Money Month

10 Little Ways to Boost Your Credit Score, According to Finance Experts

published Mar 6, 2022
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Your credit score doesn’t define you, but it does have lots of impact when it comes to milestones like applying for a car loan or mortgage. Your score is determined by a few different factors, including the length of credit, your payment history, and your credit ratio.

Making payments on time is one of the best ways to keep your credit score in a good place, but there are other small things you can implement into your financial wellness routine to boost your score. These expert tips are a great place to start.

1. Actually look at your credit report.

You can’t improve your score if you don’t know what it is. “Pull a copy of your credit report from each of the three major national credit bureaus: Equifax, Experian, and TransUnion,” says Mayer Dallal, managing director at MBANC. “It’s free once a year. Then, review each report to see what’s hurting or helping your score.”

“This is an important step since your credit score will take the hit for any account-related misinformation,” says Maya Nijhawan, personal finance expert and co-founder of Finch. “Review your credit report at least once a year and dispute any mistakes with the credit bureaus. Approved disputes are usually corrected within 30 days, which can help boost your credit score!”

2. Maintain good credit history and don’t close old cards.

Fifteen percent of your score is determined by your credit history — aka how long you’ve had active lines of credit, whether that’s with loans or cards. 

Closing your paid-off cards can actually ding your score. “A longer credit history improves your scores — and shows lenders you have experience managing your credit,” explains Carlos Medina of ScoreSense. “Consider what the account means to your total credit profile — such as total credit available, credit utilization, and any amount owed on the card — before you decide to close it.” If you have an older account in good standing, keep it open.

Sara Rathner, credit cards expert at NerdWallet, agrees. “Yes, it can feel like progress to get them out of your home, but keeping old card accounts open can be good for your credit score. Instead of closing them, keep them active by putting a small, recurring charge on each, like a streaming service subscription. Then, pay your bills on time each month — you can even set up auto payment to make this effortless,” she says. “This will stop credit card companies from closing your cards due to inactivity.”

3. Have a good mix of credit.

J.R. Robinson, personal finance expert at Credello, recommends having a mix of credit to your name. “Credit mix accounts for another 10 percent of the scoring,” he explains. “Having a mix of credit card debt, installment loans like student loans and auto loans, and mortgage home equity loans that are all in good standing can boost one’s score.”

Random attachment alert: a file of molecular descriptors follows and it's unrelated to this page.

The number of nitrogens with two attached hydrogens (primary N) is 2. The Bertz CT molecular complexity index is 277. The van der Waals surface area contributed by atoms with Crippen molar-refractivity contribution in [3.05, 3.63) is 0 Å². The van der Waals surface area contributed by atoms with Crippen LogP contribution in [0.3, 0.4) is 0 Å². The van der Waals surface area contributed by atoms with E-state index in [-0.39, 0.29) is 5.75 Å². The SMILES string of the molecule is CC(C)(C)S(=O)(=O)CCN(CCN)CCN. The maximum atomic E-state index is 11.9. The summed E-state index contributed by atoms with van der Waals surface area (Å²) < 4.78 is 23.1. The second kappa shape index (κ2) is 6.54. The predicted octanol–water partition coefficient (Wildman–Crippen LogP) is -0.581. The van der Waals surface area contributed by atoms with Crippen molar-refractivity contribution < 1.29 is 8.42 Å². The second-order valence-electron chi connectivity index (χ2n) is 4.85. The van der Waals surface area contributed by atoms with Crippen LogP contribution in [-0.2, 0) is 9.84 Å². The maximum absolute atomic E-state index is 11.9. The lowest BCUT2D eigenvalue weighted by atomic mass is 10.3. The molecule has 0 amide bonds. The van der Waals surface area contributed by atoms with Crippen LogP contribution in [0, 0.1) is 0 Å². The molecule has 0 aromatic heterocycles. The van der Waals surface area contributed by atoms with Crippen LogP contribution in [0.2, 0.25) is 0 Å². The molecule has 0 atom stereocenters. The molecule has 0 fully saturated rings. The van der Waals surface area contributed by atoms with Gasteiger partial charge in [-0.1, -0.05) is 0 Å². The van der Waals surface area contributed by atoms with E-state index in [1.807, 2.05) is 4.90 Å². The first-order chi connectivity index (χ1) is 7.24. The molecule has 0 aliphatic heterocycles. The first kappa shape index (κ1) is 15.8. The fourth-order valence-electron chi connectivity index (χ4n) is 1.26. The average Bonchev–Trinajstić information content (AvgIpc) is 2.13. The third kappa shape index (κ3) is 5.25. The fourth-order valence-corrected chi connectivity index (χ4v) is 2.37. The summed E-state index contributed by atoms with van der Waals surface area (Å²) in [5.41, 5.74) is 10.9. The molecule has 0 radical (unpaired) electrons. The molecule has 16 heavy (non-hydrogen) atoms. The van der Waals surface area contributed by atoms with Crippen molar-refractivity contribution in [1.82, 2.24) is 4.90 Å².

4. Be strategic about paying down card balances.

Medina says to target the card closest to its limit first when planning your payoff strategies. “It all goes back to your credit utilization rate. Remember, pushing your credit limits hurts your scores,” he says.

5. Don’t transfer balances from multiple cards to max out one.

This may save some money on interest, but if you transfer several small balances to one card, it will impact your credit utilization for that card. “In general, it’s better to have several cards with smaller balances than a single card with a big balance that’s at or near its credit limit,” Medina explains.

6. Use your cards less.

The less money you are utilizing out of your total credit limit, the better, says Bobbi Rebell, personal finance expert at Tally. “If you’re able to, pause using your credit card to avoid taking on more debt and focus on paying down your balance as much as possible.”

7. Try negotiating your interest rate.

If you’ve been with a card company for a long time and always pay on time, consider asking for a better interest rate. “Consumers with excellent to outstanding credit should call their credit card company and seek more favorable rates on high-interest cards,” says Medina. “It never hurts to ask.”

8. Become an approved user on someone else’s account.

If you don’t have a ton of credit history, start building it by joining a family member or partner’s existing account. “By becoming a shared user on their account you may bypass any extra fees,” says Ruth Shin, founder and CEO of PropertyNest. “Just remember to monitor the joint spending and pay your bills on time.”

9. Don’t apply for multiple cards at once.

Those retailer credit cards and their instant deal promises can be tempting, but tread lightly. Having a slew of new credit inquiries hit your credit reports within a short time period is a red flag to lenders indicating that you may have financial trouble and are shopping for credit,” says Medina. “Opening multiple new accounts can cost you a lot more, in terms of lower credit scores, than they will save you.”

10. Be patient.

Credit health is a journey and it takes time to show progress. “You can’t radically change or improve your credit score overnight,” says Dallal. “The best way to achieve a higher credit score is to develop great long-term credit habits.”

This piece is part of Money Month, where we’re covering everything from side hustles to down payments to a beginner’s guide to investing. Head over here to read more!